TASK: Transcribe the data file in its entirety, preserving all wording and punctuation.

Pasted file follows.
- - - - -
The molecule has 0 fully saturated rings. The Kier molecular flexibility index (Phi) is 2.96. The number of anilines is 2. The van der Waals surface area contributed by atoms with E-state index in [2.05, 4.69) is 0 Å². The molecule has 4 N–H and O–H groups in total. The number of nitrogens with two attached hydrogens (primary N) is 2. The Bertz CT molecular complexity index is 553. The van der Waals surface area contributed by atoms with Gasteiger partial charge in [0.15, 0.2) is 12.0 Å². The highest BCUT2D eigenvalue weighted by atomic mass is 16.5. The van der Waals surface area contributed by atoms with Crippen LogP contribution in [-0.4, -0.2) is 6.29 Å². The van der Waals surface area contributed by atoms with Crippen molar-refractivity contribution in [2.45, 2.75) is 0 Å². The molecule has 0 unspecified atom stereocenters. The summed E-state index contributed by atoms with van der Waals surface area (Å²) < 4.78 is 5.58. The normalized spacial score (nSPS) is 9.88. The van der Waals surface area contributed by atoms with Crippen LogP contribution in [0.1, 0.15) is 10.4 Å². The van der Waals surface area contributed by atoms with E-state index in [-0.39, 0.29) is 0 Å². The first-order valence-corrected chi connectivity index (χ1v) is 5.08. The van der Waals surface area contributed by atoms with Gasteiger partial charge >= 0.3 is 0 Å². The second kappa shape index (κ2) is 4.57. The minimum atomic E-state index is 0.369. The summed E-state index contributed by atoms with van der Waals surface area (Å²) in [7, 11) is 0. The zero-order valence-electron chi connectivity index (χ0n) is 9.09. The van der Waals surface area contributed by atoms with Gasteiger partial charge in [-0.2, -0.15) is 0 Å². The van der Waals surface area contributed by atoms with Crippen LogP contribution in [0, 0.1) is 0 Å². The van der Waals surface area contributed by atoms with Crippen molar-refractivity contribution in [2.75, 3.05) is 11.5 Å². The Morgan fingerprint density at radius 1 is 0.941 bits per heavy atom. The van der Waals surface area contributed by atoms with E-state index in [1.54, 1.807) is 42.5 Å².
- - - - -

The molecule has 0 fully saturated rings. The Kier molecular flexibility index (Phi) is 2.96. The number of anilines is 2. The van der Waals surface area contributed by atoms with E-state index in [2.05, 4.69) is 0 Å². The molecule has 4 N–H and O–H groups in total. The number of nitrogens with two attached hydrogens (primary N) is 2. The Bertz CT molecular complexity index is 553. The van der Waals surface area contributed by atoms with Gasteiger partial charge in [0.15, 0.2) is 12.0 Å². The highest BCUT2D eigenvalue weighted by atomic mass is 16.5. The van der Waals surface area contributed by atoms with Crippen LogP contribution in [-0.4, -0.2) is 6.29 Å². The van der Waals surface area contributed by atoms with Crippen molar-refractivity contribution in [2.45, 2.75) is 0 Å². The molecule has 0 unspecified atom stereocenters. The summed E-state index contributed by atoms with van der Waals surface area (Å²) < 4.78 is 5.58. The normalized spacial score (nSPS) is 9.88. The van der Waals surface area contributed by atoms with Crippen LogP contribution in [0.1, 0.15) is 10.4 Å². The van der Waals surface area contributed by atoms with E-state index in [-0.39, 0.29) is 0 Å². The first-order valence-corrected chi connectivity index (χ1v) is 5.08. The van der Waals surface area contributed by atoms with Gasteiger partial charge >= 0.3 is 0 Å². The second kappa shape index (κ2) is 4.57. The minimum atomic E-state index is 0.369. The summed E-state index contributed by atoms with van der Waals surface area (Å²) in [7, 11) is 0. The zero-order valence-electron chi connectivity index (χ0n) is 9.09. The van der Waals surface area contributed by atoms with Gasteiger partial charge in [-0.2, -0.15) is 0 Å². The van der Waals surface area contributed by atoms with Crippen LogP contribution in [0, 0.1) is 0 Å². The van der Waals surface area contributed by atoms with Crippen molar-refractivity contribution in [2.75, 3.05) is 11.5 Å². The Morgan fingerprint density at radius 1 is 0.941 bits per heavy atom. The van der Waals surface area contributed by atoms with E-state index in [1.54, 1.807) is 42.5 Å².